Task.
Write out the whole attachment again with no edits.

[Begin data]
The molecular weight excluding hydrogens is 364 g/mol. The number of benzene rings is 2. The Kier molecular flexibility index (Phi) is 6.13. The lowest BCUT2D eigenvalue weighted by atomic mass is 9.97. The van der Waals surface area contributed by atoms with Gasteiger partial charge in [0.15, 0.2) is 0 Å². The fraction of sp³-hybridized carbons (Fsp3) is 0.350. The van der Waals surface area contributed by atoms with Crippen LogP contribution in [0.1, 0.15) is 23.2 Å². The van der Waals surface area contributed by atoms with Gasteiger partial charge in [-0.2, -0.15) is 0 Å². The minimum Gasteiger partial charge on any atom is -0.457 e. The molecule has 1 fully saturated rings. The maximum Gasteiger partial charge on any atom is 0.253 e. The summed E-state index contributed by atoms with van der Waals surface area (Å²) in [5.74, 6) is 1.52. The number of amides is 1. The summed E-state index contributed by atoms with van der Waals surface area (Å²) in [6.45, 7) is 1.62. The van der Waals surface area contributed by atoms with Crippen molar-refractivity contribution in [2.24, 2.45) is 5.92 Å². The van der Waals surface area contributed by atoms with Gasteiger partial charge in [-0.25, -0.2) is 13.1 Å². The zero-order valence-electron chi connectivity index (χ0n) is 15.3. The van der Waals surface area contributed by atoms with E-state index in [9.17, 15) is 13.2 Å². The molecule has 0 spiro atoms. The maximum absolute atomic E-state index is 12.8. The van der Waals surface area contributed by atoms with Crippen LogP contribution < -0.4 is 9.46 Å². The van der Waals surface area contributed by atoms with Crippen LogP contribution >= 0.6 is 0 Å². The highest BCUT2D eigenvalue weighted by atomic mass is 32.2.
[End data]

The molecular weight excluding hydrogens is 364 g/mol. The number of benzene rings is 2. The Kier molecular flexibility index (Phi) is 6.13. The lowest BCUT2D eigenvalue weighted by atomic mass is 9.97. The van der Waals surface area contributed by atoms with Gasteiger partial charge in [0.15, 0.2) is 0 Å². The fraction of sp³-hybridized carbons (Fsp3) is 0.350. The van der Waals surface area contributed by atoms with Crippen LogP contribution in [0.1, 0.15) is 23.2 Å². The van der Waals surface area contributed by atoms with Gasteiger partial charge in [-0.2, -0.15) is 0 Å². The minimum Gasteiger partial charge on any atom is -0.457 e. The molecule has 1 fully saturated rings. The maximum Gasteiger partial charge on any atom is 0.253 e. The summed E-state index contributed by atoms with van der Waals surface area (Å²) in [5.74, 6) is 1.52. The number of amides is 1. The summed E-state index contributed by atoms with van der Waals surface area (Å²) in [6.45, 7) is 1.62. The van der Waals surface area contributed by atoms with Crippen molar-refractivity contribution in [2.24, 2.45) is 5.92 Å². The van der Waals surface area contributed by atoms with Gasteiger partial charge in [-0.25, -0.2) is 13.1 Å². The zero-order valence-electron chi connectivity index (χ0n) is 15.3. The van der Waals surface area contributed by atoms with E-state index in [9.17, 15) is 13.2 Å². The molecule has 0 spiro atoms. The maximum absolute atomic E-state index is 12.8. The van der Waals surface area contributed by atoms with Crippen LogP contribution < -0.4 is 9.46 Å². The van der Waals surface area contributed by atoms with Crippen LogP contribution >= 0.6 is 0 Å². The highest BCUT2D eigenvalue weighted by atomic mass is 32.2.